Senate Budget Committee Chairman Bernard Sanders dashed the hopes of congressional Democrats on Tuesday that a generous federal income tax break that mostly benefits blue states will be included in President Biden’s $1.75 trillion budget bill.
Mr. Sanders, a democratic socialist from Vermont, said that any restoration of the State and Local Tax or SALT deduction must be tailored to only the middle class.
“Democratic negotiators are working on a repeal of the SALT deduction cap for up to five years, which would cost $475 billion and give the richest 5% $400 billion in tax cuts,” he said. “As a result, the top 1% would pay lower taxes after [the] passage of the Build Back Better plan than they did after the Trump tax cut in 2017. This is beyond unacceptable.”
The comment came after moderate Democrats, specifically those from high-tax states in the Northeast and West, floated a five-year repeal of the deduction cap for SALT. The deduction allows individuals to write off certain state and local taxes from their federal income taxes.
The fight over SALT further complicates efforts to secure passage of Mr. Biden’s spending plan through a narrowly divided Congress.
Former President Trump’s landmark tax cuts in 2017 capped the deduction to $10,000 per year. It also changed the eligibility criteria, allowing filers to deduct property taxes and state income or sales taxes, but not both.
Moderate Democrats have been angling to restore the tax credit ever since. Some have even threatened to oppose Mr. Biden’s social welfare bill unless it restores SALT.
“We will continue to work with House and Senate leadership to ensure the cap on the SALT deduction is repealed,” said Rep. Josh Gottheimer, a New Jersey Democrat. “No SALT, no deal.”
Mr. Sanders, though, stands firmly opposed to the change. Instead of a full repeal of SALT, Mr. Sanders said he would only support minor changes to the tax credit that only benefits those making less than $400,000 annually.
“The truth is that in high tax states like New York and California, housing is enormously expensive … I think we should deal with that,” he said. “To the degree that it impacts the middle class [and] part of the upper-middle class. But what we should not be doing is exempting, is repealing the SALT for people who own mansions and for billionaires.”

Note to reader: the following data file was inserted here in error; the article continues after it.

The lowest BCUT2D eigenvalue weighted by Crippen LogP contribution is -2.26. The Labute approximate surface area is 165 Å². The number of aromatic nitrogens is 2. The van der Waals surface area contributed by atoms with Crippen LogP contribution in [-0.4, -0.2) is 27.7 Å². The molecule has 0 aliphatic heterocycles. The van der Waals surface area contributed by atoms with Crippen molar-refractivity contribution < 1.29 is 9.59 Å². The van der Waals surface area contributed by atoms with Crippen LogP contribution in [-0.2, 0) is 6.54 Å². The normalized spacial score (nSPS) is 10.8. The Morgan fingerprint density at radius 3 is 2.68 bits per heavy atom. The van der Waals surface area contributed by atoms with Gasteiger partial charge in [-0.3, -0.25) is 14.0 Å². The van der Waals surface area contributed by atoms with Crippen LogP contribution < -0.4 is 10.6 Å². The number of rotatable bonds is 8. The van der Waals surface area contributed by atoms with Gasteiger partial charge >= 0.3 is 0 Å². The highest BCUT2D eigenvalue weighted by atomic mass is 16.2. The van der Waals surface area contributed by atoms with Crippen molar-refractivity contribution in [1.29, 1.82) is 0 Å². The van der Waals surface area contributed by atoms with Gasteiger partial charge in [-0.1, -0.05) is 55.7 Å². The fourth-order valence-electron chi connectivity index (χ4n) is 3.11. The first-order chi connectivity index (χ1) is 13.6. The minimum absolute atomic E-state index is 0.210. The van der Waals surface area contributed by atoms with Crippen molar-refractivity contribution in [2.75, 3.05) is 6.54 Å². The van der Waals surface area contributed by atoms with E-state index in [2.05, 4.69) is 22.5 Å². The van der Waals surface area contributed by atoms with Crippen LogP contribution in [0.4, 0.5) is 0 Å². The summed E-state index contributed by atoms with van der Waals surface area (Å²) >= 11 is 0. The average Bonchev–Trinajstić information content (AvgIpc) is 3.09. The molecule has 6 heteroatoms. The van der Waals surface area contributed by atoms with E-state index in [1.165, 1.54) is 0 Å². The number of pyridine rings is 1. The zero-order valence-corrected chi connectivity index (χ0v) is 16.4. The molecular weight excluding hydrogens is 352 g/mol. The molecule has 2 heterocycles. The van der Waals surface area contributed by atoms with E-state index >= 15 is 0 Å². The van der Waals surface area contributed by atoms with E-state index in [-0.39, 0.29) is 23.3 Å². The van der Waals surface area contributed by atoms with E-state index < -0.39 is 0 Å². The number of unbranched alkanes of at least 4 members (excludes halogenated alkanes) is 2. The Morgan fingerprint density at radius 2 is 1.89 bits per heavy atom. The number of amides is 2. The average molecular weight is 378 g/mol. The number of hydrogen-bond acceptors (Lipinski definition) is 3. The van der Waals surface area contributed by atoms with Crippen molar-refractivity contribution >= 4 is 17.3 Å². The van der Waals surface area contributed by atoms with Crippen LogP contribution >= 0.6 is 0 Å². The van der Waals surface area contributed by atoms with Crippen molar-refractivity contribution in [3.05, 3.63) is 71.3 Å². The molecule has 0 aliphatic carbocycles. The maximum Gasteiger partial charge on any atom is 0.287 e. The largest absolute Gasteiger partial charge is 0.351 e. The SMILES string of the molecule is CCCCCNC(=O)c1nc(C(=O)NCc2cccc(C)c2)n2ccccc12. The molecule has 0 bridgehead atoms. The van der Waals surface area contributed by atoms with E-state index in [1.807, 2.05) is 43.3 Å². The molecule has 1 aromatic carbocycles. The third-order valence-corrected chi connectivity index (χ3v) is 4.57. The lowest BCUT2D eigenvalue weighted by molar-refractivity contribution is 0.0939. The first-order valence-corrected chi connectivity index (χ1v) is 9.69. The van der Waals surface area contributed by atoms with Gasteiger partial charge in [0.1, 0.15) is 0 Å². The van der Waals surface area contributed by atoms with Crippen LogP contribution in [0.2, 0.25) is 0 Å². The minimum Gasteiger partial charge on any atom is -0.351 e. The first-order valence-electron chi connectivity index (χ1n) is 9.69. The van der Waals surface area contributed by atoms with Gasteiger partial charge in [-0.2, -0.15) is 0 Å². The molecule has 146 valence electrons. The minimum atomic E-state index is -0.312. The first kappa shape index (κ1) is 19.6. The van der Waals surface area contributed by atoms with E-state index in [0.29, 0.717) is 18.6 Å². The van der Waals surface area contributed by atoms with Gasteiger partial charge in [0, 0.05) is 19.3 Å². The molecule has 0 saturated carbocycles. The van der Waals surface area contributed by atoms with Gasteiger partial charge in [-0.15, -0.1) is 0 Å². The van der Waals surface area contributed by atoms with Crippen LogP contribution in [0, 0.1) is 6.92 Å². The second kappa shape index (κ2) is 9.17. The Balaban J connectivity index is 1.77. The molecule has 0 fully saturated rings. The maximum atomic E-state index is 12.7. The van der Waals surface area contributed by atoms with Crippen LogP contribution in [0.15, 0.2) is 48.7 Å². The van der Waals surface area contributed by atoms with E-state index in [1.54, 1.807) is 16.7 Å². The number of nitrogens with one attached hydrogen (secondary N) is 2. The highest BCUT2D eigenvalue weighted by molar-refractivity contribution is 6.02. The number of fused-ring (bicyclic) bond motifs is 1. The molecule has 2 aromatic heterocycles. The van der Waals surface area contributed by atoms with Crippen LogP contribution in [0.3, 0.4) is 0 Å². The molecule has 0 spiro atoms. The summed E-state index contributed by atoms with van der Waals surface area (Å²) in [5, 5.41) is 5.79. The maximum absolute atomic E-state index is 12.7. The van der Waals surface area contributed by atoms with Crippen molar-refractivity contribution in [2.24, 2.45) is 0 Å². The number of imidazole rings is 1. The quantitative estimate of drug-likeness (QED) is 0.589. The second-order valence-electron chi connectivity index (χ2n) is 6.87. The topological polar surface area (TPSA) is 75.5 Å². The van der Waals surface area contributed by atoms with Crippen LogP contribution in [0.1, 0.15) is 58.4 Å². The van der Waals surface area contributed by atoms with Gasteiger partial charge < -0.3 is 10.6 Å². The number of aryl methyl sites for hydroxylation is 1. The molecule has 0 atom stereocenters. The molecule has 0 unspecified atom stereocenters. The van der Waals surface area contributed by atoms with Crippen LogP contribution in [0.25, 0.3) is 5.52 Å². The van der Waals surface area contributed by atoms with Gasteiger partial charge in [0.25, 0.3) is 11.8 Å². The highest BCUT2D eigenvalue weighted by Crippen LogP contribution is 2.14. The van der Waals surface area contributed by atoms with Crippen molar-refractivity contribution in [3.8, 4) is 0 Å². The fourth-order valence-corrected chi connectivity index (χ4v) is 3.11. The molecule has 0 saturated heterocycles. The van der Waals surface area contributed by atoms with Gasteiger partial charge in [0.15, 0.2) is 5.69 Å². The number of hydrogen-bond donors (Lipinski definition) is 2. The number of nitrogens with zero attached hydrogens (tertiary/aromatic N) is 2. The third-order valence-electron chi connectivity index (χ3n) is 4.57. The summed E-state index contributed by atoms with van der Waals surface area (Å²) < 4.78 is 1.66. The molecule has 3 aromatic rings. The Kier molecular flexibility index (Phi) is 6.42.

Mr. Sanders further pledged that if moderate House Democrats passed the social welfare bill with an overly generous SALT component, the Senate would strip it from the final package.
“At a time of massive income and wealth inequality, the last thing we should be doing is giving more tax breaks to the very rich,” he said.
“Democrats campaigned and won on an agenda that demands that the very wealthy finally pay their fair share, not one that gives them more tax breaks.”
Since Democrats plan to push the package through in party-line votes using budget reconciliation, a process allowing spending measures to pass the 50-50 Senate by a simple majority, the White House cannot afford to lose Mr. Sanders’ vote.
Mr. Biden can also not afford to lose any support from his party within the House, where Democrats have only a three-seat majority, given widespread GOP opposition. At the moment, nearly two dozen House Democrats have pledged to oppose the reconciliation package unless SALT is included.
“No SALT, no dice,” said Mr. Gottheimer.
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